Disclosure Response Team, Health and Wellbeing

Support for male victims of sexual assault

Anyone can be affected by sexual violence.

Sexual violence can happen to anyone, no matter your age, your sexual orientation, or your gender identity. Men and boys who have experienced sexual violence, experience the same feelings and reactions as other survivors of sexual assault, but they may also face some additional challenges because of social attitudes and stereotypes about men and masculinity (RAINN).

Common experiences of male survivors

If something has happened to you, please know that you are not alone. The following list includes some of the common experiences shared by men and boys who have survived sexual assault. It is not a complete list, but it may help you to know that other people are having similar experiences:

  • Anxiety, depression, fearfulness, or post-traumatic stress disorder
  • Avoiding people or places that are related to the assault or abuse
  • Concerns or questions about sexual orientation
  • Fear of the worst happening and having a sense of a shortened future
  • Feel like “less of a man” or that you no longer have control over your own body
  • Feeling on-edge, being unable to relax, and having difficulty sleeping
  • Sense of blame or shame over not being able to stop the assault or abuse, especially if you experienced an erection or ejaculation
  • Withdrawal from relationships or friendships and an increased sense of isolation.

Male victims

Due to the societal pressures placed on the male gender, it can be difficult for a male survivor to be fully recognised as being victimised by the assault which has happened to them. During sexual assault, it is common for the incident to elicit a natural and uncontrollable aroused response and even climax. Further, as males often display a more explicit physical response, such as an erection, men are often found to be more heavily stigmatised by themselves and others because arousal, pleasure and consent are confused. During sexual assault, arousal is common place, however pain can still be experienced.  Whether the perpetrator was a male or female is irrelevant. Yet another common response to a male’s assault is the criticism of their sexuality, for not ‘enjoying it’.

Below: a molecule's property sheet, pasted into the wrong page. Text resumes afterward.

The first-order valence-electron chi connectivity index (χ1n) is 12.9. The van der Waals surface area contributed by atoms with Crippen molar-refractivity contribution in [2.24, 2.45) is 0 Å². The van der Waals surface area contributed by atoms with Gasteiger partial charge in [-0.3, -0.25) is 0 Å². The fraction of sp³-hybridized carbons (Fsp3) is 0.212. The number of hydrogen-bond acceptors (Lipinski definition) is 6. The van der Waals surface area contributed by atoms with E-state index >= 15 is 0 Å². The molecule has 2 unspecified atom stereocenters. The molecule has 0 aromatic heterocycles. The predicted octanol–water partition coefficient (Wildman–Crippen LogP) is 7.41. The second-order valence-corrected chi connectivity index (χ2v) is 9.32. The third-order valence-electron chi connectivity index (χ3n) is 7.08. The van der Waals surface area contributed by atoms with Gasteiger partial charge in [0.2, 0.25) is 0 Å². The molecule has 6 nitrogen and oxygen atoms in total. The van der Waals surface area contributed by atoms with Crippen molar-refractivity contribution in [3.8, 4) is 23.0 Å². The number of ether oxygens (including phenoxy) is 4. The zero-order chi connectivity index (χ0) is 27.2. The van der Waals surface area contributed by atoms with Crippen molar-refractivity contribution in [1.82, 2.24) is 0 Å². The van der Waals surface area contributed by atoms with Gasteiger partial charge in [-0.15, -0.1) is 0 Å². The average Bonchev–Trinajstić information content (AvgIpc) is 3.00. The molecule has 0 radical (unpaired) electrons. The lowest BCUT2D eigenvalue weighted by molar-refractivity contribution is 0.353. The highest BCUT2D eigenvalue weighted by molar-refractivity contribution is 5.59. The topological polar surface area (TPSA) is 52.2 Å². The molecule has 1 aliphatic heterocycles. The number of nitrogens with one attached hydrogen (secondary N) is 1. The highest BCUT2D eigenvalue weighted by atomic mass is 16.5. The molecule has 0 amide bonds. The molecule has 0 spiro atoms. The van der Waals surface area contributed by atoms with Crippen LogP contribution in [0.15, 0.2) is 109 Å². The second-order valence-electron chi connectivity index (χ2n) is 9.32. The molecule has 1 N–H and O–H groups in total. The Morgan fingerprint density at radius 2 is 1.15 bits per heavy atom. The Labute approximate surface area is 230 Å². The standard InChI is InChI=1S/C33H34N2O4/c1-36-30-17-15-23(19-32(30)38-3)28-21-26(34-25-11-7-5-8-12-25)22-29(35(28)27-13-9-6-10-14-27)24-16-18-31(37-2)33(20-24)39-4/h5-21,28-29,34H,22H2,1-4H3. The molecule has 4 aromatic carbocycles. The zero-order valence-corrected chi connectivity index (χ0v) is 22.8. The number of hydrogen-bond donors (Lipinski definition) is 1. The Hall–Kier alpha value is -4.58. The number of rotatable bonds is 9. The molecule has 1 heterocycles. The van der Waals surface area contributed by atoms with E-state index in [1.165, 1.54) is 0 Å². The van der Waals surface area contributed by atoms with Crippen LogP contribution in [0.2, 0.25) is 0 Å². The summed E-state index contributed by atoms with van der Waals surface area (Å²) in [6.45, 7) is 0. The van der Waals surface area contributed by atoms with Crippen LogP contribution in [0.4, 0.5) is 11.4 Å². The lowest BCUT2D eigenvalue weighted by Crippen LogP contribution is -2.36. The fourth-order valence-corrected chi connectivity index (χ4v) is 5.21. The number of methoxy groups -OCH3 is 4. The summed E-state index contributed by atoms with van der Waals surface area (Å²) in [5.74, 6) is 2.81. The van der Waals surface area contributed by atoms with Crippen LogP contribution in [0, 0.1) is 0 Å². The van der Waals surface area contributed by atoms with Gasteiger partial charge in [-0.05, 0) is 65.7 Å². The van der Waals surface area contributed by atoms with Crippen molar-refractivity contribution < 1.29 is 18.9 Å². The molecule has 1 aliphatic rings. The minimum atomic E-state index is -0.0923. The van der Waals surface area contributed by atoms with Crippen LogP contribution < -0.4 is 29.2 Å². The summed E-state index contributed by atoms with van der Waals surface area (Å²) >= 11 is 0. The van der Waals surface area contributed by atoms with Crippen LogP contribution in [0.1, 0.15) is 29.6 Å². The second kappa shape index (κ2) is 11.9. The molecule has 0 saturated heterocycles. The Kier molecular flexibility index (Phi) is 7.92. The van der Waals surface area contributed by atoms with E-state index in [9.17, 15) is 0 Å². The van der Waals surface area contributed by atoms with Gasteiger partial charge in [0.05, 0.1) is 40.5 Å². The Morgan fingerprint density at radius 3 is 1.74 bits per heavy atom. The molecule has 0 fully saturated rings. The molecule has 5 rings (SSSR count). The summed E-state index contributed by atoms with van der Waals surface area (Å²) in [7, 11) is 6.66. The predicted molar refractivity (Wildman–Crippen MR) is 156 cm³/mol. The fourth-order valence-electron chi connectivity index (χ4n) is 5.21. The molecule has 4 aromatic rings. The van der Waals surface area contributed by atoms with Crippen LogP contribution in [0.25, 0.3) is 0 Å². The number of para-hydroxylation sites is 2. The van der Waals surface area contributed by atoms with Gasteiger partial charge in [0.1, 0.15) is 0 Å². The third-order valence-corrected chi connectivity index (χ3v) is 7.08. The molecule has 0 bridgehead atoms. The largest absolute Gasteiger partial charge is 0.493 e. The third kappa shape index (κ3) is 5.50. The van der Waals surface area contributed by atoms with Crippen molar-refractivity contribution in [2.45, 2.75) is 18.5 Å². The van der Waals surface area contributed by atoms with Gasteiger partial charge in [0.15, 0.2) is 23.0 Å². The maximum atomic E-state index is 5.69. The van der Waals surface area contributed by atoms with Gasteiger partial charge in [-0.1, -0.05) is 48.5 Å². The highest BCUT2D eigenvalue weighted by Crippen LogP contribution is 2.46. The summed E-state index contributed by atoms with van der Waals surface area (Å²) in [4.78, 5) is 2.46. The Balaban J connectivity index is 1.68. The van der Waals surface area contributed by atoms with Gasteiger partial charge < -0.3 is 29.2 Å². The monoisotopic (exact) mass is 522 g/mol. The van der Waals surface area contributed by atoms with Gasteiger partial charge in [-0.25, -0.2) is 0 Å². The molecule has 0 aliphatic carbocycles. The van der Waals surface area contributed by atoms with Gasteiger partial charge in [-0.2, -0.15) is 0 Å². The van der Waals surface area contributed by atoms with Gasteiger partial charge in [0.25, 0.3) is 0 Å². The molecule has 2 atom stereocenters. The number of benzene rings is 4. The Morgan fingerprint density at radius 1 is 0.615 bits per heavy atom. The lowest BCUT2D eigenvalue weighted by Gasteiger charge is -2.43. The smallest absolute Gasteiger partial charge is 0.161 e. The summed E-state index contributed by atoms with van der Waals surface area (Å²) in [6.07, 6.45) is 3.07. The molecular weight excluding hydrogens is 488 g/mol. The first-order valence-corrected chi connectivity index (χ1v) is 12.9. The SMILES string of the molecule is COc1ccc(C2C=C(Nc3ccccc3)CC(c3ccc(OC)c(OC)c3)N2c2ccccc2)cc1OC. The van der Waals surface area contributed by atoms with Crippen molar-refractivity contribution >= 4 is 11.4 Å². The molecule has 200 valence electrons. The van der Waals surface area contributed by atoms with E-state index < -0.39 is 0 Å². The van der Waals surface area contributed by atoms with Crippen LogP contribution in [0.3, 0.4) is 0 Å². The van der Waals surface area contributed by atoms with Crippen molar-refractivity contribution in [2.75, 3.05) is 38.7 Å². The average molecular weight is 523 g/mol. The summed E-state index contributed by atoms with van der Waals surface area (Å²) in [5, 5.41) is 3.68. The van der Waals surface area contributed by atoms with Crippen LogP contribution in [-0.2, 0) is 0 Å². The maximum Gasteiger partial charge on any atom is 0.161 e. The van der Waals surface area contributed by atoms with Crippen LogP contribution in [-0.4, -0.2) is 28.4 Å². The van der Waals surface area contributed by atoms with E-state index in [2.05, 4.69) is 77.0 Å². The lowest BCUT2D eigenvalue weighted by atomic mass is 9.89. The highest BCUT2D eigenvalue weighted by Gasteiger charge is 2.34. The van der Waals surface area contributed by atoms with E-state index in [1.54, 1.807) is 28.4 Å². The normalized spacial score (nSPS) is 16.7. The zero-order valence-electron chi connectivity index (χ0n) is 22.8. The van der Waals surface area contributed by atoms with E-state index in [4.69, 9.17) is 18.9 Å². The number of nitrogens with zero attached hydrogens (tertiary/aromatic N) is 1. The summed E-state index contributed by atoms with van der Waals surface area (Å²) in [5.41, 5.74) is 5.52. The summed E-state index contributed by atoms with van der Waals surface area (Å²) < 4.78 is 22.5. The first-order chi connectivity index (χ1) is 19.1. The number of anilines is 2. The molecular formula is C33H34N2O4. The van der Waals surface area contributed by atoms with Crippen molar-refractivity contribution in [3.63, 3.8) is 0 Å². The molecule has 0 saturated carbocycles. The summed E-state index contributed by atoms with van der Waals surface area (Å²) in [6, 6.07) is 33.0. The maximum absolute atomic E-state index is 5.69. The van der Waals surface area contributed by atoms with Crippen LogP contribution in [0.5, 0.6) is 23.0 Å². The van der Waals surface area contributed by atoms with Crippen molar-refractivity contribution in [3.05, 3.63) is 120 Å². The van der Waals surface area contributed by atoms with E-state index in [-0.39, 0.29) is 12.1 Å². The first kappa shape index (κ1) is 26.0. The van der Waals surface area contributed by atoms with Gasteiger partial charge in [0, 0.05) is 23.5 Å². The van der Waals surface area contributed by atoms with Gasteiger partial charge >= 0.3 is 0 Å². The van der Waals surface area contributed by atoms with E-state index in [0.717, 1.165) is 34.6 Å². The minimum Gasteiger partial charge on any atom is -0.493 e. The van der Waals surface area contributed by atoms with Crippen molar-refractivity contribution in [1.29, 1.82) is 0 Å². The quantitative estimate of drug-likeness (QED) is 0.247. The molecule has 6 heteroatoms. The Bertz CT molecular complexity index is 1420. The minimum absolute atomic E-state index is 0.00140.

To commit an non-consented sexual act is a violation of an individual’s basic human right to autonomy and personal safety, it is criminal and degrading. Therefore, as listeners and as people we must understand that consent is consent. To breach consent can be catastrophic. When a survivor shares a traumatic experience we must listen and believe them, no matter what their gender.

Victim blaming is not gender-bound

It appears that victim blaming is a universal phenomena on the topic of sexual violence.

“Gender and heterosexist stereotypes, such as the idea that all men are sexually insatiable or that gay male victims ‘asked for it,’ can perpetuate dismissive attitudes toward male victims… Yet such dismissal runs counter to evidence that men who experience sexual victimisation report depression, suicidal ideation, anxiety, sexual dysfunction, and more…”

– Lara Stemple, Law professor, UCLA

Can only men rape?

Legally speaking only males can rape and women can only commit a sexual assault, despite committing equivalent acts. This is because by law, for an act of sexual violence to be considered ‘rape’ the individual must penetrate the victim with a penis. Although this is a matter of semantics, it could have a detrimental effect on our notion of the profile of a rapist. Statistics on the number of reports of sexual violence do indicate that women are more commonly victims of sexual assault and men the perpetrators. However, we must consider that these statistics are based on cases that are reported. Due to male stigmatisation, under-reporting could be a reality affecting these figures.

Male victims lack of representation in the media